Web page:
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21.05.2010

A small moss turns professional

Over the last few years, the small moss Physcomitrella patens has been used extremely successfully in international research laboratories and has become an important model organism, alongside fruit flies (Drosophila) and thale cress (Arabidopsis). However, there is one small issue preventing it from becoming a true “professional”: No standards are available on the proper storage and documentation of sample material, areas in which every research group does what suits it best. However, in February 2010, the “International Moss Stock Centre” (IMSC) was established at the University of Freiburg and is rapidly changing this situation. Researchers led by Prof. Dr. Ralf Reski have developed a method that enables them to store biological material in a cryobank for an indefinite period of time and thaw it when needed. International Physcomitrella patens research now has a long awaited central resource centre at its disposal.

The photo shows dozens of transparent plastic dishes containing green plant samples, an arm with a white laboratory coat, a hand is reaching for one of the dishes.<br />
Moss mutants also grow in petri dishes and are identified by bar codes in the same way as supermarket products. (© Prof. Dr. Ralf Reski)

Research needs to be reproducible: an experiment carried out by a particular research group with a genetically modified organism must be documented in order to enable the experiment to be repeated by any other research group. "This means that a growing number of scientific journals require mutants and ecotypes to be given a reference number," said Prof. Dr. Ralf Reski, head of the Department of Plant Biotechnology at the University of Freiburg. "The ideal scenario is to store back-up samples of biological samples in a biobank and provide access to the samples to whoever requires them," said Reski who focuses on Physcomitrella patens research. P. patens is an inconspicuous moss that over the last few years has become an important model organism for molecular biology and genetic research. Prior to the establishment of IMSC, research groups used to store their samples in their own fridges. If another group of researchers decided to repeat a published experiment, they had to contact the original researchers and hope that the samples had not already died or been destroyed. The establishment of the "International Moss Stock Centre" (IMSC), which was co-financed by the Freiburg Centre for Biological Signalling Studies (BIOSS), provides the international Physcomitrella community with a central resource centre that does away with this problem.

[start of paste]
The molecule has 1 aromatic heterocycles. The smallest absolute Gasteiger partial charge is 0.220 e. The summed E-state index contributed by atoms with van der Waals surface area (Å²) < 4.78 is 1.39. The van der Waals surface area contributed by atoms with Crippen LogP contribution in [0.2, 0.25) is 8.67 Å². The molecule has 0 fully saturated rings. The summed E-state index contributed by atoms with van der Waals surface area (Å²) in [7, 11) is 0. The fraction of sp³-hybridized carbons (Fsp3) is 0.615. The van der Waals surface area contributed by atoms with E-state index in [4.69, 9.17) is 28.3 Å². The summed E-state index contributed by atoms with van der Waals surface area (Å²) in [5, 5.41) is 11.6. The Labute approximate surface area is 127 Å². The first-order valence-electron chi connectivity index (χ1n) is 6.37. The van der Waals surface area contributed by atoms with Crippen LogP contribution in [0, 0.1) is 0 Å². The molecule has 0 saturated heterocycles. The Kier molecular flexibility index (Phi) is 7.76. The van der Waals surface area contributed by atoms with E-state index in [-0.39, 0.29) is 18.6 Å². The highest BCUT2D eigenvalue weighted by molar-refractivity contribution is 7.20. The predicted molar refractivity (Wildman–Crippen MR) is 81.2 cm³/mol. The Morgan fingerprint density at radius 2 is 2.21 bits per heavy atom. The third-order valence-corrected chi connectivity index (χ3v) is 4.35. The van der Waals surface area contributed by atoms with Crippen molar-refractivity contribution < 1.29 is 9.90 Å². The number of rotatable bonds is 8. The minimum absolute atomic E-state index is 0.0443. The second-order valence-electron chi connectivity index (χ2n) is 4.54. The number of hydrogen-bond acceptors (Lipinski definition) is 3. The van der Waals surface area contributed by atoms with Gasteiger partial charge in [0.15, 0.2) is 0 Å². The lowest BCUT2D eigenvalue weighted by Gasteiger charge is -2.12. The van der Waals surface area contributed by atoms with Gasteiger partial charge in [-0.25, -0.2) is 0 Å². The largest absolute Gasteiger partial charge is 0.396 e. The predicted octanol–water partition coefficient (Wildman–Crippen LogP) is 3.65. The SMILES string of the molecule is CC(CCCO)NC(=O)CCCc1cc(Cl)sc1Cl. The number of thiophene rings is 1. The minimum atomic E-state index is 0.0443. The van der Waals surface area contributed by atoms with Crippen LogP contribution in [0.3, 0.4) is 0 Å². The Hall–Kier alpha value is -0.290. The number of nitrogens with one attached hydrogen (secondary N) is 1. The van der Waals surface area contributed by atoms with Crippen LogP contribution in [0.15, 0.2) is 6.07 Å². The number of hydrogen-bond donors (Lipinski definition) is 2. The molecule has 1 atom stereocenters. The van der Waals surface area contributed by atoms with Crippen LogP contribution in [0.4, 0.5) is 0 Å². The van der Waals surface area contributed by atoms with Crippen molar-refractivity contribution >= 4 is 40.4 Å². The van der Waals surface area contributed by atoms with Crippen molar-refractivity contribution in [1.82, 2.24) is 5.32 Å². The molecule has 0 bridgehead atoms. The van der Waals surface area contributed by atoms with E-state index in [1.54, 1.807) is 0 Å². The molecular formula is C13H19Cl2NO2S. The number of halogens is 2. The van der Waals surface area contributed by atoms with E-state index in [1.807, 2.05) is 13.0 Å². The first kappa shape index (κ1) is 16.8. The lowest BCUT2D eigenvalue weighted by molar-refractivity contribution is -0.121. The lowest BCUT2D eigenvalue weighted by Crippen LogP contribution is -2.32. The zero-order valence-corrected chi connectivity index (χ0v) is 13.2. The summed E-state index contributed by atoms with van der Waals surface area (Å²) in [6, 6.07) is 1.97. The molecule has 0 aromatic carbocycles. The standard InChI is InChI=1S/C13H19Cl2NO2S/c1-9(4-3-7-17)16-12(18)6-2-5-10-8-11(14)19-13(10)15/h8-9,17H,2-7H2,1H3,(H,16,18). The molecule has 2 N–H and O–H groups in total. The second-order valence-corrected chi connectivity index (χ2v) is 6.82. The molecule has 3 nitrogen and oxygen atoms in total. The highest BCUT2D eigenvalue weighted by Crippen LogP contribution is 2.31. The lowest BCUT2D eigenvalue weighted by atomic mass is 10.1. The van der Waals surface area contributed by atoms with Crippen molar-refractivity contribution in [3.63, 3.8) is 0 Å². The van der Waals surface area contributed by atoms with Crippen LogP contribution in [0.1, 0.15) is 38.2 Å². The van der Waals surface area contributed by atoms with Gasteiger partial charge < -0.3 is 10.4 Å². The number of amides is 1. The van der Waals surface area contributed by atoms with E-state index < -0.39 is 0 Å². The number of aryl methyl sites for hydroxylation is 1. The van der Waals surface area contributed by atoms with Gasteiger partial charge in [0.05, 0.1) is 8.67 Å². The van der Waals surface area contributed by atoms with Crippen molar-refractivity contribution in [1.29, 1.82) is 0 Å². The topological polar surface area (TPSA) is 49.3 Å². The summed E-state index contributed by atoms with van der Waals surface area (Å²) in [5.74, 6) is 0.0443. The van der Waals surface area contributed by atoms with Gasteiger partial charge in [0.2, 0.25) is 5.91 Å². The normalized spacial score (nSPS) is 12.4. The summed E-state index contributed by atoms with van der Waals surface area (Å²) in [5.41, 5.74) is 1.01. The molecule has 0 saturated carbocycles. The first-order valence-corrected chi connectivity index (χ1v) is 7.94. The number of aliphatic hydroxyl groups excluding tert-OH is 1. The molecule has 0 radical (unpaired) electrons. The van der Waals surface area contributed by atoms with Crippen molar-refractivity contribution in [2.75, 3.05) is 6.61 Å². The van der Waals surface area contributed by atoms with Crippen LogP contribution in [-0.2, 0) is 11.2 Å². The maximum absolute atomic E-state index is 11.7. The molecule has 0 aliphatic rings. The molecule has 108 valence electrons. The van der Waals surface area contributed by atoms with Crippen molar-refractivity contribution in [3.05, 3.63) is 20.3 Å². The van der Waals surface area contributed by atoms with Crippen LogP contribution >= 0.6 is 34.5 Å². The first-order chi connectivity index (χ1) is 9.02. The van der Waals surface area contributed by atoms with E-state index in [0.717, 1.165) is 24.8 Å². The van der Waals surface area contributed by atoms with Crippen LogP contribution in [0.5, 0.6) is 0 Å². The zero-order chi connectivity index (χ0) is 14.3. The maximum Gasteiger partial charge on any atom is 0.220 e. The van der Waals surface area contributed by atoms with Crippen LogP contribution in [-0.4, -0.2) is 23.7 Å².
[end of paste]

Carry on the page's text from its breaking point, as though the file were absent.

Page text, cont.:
Unlimited cold storage?

The photo shows a woman in a laboratory coat and blue gloves dipping a white box into a metal container.<br />
IMSC employee storing moss plants in special freezer containers. (© Prof. Dr. Ralf Reski)

Since the establishment of the centre in February 2010, Ingrid Heger has been receiving up to two calls per week from people interested in Physcomitrella samples and that number is growing. Some researchers are interested in a mutant listed on the centre's homepage; and others are interested in depositing their own mutants in the centre's cryotanks. In the case of the latter, Ingrid Heger is sent the particular sample which she then chaffs and transfers into a specific medium that protects the cells against the long-term consequences of freezing. The vial is then placed into a liquid nitrogen container. The liquid nitrogen gas phase can reach temperatures as low as -196°C. The samples are stored slightly above the gas phase at -160 °C. All vital processes are arrested and can be restored ten, a hundred or even a thousand years later. It is possible to very quickly transform a frozen cell back into a plant. 100% of the biological material survives the procedure due to a special chemical treatment. Previously, scientists stored their moss samples at 4°C, and the plants usually died within a few months.

Green biobank

“The newly established central infrastructure will considerably improve the exchange of information and samples between researchers around the world,” said Reski. “In addition, researchers planning to use Physcomitrella patens in addition to other model organisms will find it easier to gain access to Physcomitrella patens research.“

Reski and his fellow researchers provide their services to basic researchers as well as to biotechnology companies. Since the secrecy of their work, especially in the initial phases, is crucial to such companies, IMSC store the material “under public exclusion”, i.e. other interested parties have no right of access to the samples. “Our resource centre is just like any other biobank,” said Reski going on to add “in future, we might also offer the possibility to deposit other moss species, like endangered species for example.” As the samples stored in the freezers are each barely bigger than a fingernail, there is room for hundreds of thousands of samples in the containers in the basement of the Freiburg-based institute.
A contribution from:
Logo BioRegion Freiburg
mn - 21.05.2010
© BIOPRO Baden-Württemberg GmbH

Contact:
Professor Dr. Ralf Reski
Department of Plant Biotechnology
Faculty of Biology
University of Freiburg
Schänzlestrasse 1
79104 Freiburg
Tel.: +49-(0)761/203-6969
Fax: +49-(0)761/203-6967
E-mail: ralf.reski(at)biologie.uni-freiburg.de

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